This book is a critical examination of the relationships between war, medicine, and the pressures of modernisation in the waning stages of the German Empire. Through her examination of wartime medical and scientific innovations, government, and military archives, museum and health exhibitions, philanthropic works, consumer culture, and popular media, historian Heather Perry reveals how the pressures of modern industrial warfare did more than simply transform medical care for injured soldiers - they fundamentally re-shaped how Germans perceived the disabled body. As the empire faced an ever more desperate labour shortage, military, and government leaders increasingly turned to medical authorities for assistance in the re-organisation of German society for total war. Thus, more than a simple history of military medicine or veteran care, Recycling the disabled tells the story of the medicalisation of modern warfare in Imperial Germany and the lasting consequences of this shift in German society.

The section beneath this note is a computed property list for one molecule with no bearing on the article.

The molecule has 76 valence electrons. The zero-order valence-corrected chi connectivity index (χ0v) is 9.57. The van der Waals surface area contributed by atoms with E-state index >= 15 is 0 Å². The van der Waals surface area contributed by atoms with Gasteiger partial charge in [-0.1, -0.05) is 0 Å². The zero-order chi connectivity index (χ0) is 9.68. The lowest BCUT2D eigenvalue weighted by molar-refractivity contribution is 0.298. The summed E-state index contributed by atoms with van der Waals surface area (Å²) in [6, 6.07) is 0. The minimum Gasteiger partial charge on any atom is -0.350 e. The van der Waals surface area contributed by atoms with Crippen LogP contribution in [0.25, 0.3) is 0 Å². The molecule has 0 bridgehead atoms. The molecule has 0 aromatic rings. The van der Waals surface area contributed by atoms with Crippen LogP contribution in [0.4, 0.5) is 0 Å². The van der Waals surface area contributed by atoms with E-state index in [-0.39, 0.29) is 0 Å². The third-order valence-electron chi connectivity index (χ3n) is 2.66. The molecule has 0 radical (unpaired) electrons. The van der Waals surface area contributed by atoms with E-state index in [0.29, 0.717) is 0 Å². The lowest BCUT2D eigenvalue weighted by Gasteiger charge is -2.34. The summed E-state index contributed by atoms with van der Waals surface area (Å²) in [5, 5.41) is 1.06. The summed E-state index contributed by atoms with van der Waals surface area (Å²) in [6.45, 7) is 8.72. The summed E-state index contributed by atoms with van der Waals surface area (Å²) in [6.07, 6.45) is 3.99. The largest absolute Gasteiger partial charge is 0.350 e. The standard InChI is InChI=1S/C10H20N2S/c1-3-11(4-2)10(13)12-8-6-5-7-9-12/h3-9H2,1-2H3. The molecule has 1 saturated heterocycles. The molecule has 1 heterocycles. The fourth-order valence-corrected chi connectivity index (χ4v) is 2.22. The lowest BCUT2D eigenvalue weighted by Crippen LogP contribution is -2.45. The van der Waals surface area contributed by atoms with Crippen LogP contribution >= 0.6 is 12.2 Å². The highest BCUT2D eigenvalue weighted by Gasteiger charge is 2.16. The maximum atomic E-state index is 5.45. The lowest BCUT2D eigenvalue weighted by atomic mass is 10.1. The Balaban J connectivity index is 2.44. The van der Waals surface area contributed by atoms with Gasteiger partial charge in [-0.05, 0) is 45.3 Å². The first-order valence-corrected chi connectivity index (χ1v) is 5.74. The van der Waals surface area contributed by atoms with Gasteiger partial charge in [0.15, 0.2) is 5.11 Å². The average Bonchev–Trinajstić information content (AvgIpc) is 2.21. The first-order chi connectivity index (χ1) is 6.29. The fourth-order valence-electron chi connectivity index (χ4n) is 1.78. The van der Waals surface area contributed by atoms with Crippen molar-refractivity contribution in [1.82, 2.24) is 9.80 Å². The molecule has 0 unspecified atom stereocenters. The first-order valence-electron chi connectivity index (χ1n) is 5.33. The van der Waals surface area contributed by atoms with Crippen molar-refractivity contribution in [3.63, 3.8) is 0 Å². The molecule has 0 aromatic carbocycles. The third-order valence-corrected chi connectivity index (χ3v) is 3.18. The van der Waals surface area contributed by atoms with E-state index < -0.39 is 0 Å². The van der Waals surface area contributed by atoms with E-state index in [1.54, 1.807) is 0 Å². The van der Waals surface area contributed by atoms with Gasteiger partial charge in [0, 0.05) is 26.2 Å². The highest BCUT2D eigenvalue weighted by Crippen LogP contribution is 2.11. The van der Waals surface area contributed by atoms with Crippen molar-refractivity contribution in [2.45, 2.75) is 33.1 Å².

This book is ideally suited for scholars and students of the cultural history of modern war, the social history of medicine, the history of disability, the cultural history of technology, and the history of modern Germany. It could also be used in courses in disability studies, science technology and society, military studies, medical ethics, and body studies.